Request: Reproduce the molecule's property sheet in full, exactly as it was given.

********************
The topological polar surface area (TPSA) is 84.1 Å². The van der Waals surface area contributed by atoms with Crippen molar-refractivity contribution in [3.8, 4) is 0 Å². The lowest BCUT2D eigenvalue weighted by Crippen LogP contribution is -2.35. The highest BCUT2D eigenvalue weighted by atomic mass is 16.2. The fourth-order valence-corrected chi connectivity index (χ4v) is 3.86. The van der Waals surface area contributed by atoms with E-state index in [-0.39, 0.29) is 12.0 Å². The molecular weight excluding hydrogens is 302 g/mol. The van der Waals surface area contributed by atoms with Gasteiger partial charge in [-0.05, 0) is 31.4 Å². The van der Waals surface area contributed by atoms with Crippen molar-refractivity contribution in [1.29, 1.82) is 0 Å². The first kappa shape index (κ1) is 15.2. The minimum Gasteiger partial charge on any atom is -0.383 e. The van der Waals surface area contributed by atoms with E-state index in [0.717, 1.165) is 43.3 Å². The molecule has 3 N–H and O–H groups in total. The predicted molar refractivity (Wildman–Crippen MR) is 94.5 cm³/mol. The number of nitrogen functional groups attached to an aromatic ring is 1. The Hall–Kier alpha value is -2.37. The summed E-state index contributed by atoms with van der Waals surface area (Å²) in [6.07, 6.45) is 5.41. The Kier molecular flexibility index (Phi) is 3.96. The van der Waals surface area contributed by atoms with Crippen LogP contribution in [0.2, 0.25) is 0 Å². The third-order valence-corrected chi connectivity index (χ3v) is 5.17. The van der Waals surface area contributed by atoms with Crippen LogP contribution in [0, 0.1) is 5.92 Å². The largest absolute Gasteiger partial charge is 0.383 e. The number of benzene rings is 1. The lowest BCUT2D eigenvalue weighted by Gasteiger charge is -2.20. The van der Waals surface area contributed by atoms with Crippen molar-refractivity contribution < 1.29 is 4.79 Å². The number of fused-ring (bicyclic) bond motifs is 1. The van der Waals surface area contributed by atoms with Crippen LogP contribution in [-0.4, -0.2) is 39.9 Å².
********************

The topological polar surface area (TPSA) is 84.1 Å². The van der Waals surface area contributed by atoms with Crippen molar-refractivity contribution in [3.8, 4) is 0 Å². The lowest BCUT2D eigenvalue weighted by Crippen LogP contribution is -2.35. The highest BCUT2D eigenvalue weighted by atomic mass is 16.2. The fourth-order valence-corrected chi connectivity index (χ4v) is 3.86. The van der Waals surface area contributed by atoms with E-state index in [-0.39, 0.29) is 12.0 Å². The molecular weight excluding hydrogens is 302 g/mol. The van der Waals surface area contributed by atoms with Gasteiger partial charge in [-0.05, 0) is 31.4 Å². The van der Waals surface area contributed by atoms with Crippen molar-refractivity contribution in [1.29, 1.82) is 0 Å². The first kappa shape index (κ1) is 15.2. The minimum Gasteiger partial charge on any atom is -0.383 e. The van der Waals surface area contributed by atoms with E-state index in [0.717, 1.165) is 43.3 Å². The molecule has 3 N–H and O–H groups in total. The predicted molar refractivity (Wildman–Crippen MR) is 94.5 cm³/mol. The number of nitrogen functional groups attached to an aromatic ring is 1. The Hall–Kier alpha value is -2.37. The summed E-state index contributed by atoms with van der Waals surface area (Å²) in [6.07, 6.45) is 5.41. The Kier molecular flexibility index (Phi) is 3.96. The van der Waals surface area contributed by atoms with Crippen LogP contribution in [0.2, 0.25) is 0 Å². The third-order valence-corrected chi connectivity index (χ3v) is 5.17. The van der Waals surface area contributed by atoms with Crippen LogP contribution in [0, 0.1) is 5.92 Å². The largest absolute Gasteiger partial charge is 0.383 e. The number of benzene rings is 1. The lowest BCUT2D eigenvalue weighted by Gasteiger charge is -2.20. The van der Waals surface area contributed by atoms with Crippen molar-refractivity contribution < 1.29 is 4.79 Å². The number of fused-ring (bicyclic) bond motifs is 1. The van der Waals surface area contributed by atoms with Crippen LogP contribution in [-0.4, -0.2) is 39.9 Å².